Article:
Enrollment policies must not discriminate based upon race, color, national origin, creed, sex, gender identity, ethnicity, sexual orientation, mental or physical disability, age, ancestry, athletic performance, special need, proficiency in the English language, or academic achievement. Charter schools should look to avoid any possible unintended consequences of their enrollment policies and recruitment strategies to ensure that the policies are welcoming to and understandable by all students and families. A charter school that operates multiple campuses under a single charter may assign students, in accordance with its enrollment policy, to a specified campus for reasons of geographic proximity, student safety, or program delivery. 603 CMR 1.05(13). Charter schools may not administer tests to potential applicants or condition enrollment on results of any test of ability or achievement. 603 CMR 1.05(3)(a). Additionally, charter schools may not charge a fee for admission or use financial incentives to recruit students. Finally, charter schools may not require potential students and their families to attend interviews or informational meetings as a condition of enrollment.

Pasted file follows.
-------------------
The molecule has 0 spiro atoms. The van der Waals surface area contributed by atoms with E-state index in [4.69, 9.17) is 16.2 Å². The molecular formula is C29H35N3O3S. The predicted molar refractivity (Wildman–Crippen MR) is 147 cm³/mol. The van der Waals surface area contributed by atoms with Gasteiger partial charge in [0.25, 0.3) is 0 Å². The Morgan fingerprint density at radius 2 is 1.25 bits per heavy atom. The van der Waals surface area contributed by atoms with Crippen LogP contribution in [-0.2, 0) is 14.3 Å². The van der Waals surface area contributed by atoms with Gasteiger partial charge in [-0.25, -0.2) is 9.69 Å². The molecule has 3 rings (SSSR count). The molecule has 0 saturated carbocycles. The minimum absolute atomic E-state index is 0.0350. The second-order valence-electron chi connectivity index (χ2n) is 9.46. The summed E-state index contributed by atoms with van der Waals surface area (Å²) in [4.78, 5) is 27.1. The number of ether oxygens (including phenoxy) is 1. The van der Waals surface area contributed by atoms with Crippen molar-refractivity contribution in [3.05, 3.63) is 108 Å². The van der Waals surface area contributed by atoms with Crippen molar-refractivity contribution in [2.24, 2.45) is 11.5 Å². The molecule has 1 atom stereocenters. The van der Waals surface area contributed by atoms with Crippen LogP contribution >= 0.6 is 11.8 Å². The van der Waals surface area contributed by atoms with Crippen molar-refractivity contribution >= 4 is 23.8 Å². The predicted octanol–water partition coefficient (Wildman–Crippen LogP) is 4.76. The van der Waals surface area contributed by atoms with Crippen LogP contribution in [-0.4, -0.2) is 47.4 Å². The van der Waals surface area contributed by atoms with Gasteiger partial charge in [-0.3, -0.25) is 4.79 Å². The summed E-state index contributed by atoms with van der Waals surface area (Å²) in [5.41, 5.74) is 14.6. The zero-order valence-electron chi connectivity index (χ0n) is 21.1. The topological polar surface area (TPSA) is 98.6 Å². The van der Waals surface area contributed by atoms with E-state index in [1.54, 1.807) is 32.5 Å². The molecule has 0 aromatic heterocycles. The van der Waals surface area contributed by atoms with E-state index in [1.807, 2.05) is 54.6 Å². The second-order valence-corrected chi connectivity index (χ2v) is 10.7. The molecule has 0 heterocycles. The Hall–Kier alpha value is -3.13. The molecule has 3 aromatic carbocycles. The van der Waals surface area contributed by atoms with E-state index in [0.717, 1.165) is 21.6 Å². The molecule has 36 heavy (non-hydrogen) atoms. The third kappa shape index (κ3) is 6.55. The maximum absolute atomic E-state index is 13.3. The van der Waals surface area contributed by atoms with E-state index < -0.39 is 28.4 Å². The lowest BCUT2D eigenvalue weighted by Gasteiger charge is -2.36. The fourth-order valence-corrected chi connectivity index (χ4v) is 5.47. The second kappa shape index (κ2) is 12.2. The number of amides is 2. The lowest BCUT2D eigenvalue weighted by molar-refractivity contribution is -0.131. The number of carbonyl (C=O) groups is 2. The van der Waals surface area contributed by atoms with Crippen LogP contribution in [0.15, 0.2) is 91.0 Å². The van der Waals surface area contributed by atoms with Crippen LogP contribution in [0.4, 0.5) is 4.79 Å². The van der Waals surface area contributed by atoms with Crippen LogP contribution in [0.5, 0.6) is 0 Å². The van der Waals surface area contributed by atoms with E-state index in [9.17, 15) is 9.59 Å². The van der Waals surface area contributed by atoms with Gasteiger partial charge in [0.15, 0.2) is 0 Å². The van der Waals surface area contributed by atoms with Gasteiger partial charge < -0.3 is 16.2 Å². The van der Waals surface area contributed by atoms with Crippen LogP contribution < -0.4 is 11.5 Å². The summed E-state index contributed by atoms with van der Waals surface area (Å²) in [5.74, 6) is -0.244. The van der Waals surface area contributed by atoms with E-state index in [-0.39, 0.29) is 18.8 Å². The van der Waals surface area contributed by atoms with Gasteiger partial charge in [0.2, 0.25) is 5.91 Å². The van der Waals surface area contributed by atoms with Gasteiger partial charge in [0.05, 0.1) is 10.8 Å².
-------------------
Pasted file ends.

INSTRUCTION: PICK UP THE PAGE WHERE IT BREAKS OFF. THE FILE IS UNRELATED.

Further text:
Before beginning an enrollment process, charter schools must take the following steps.
Determine the grades for which they are accepting applications. Charter schools, at a minimum, must accept applications for each grade required to backfill in accordance with 603 CMR 1.05(10)(c).
Determine the spaces available in each grade based on the school's maximum enrollment in its charter or in its growth plan, whichever is less, and the estimated number of returning students.
Set a deadline or deadlines for accepting student applications, such deadline cannot occur before January 1.
Publicize the application deadline(s) with reasonable notice of at least one month before the deadline. 603 CMR 1.05(5).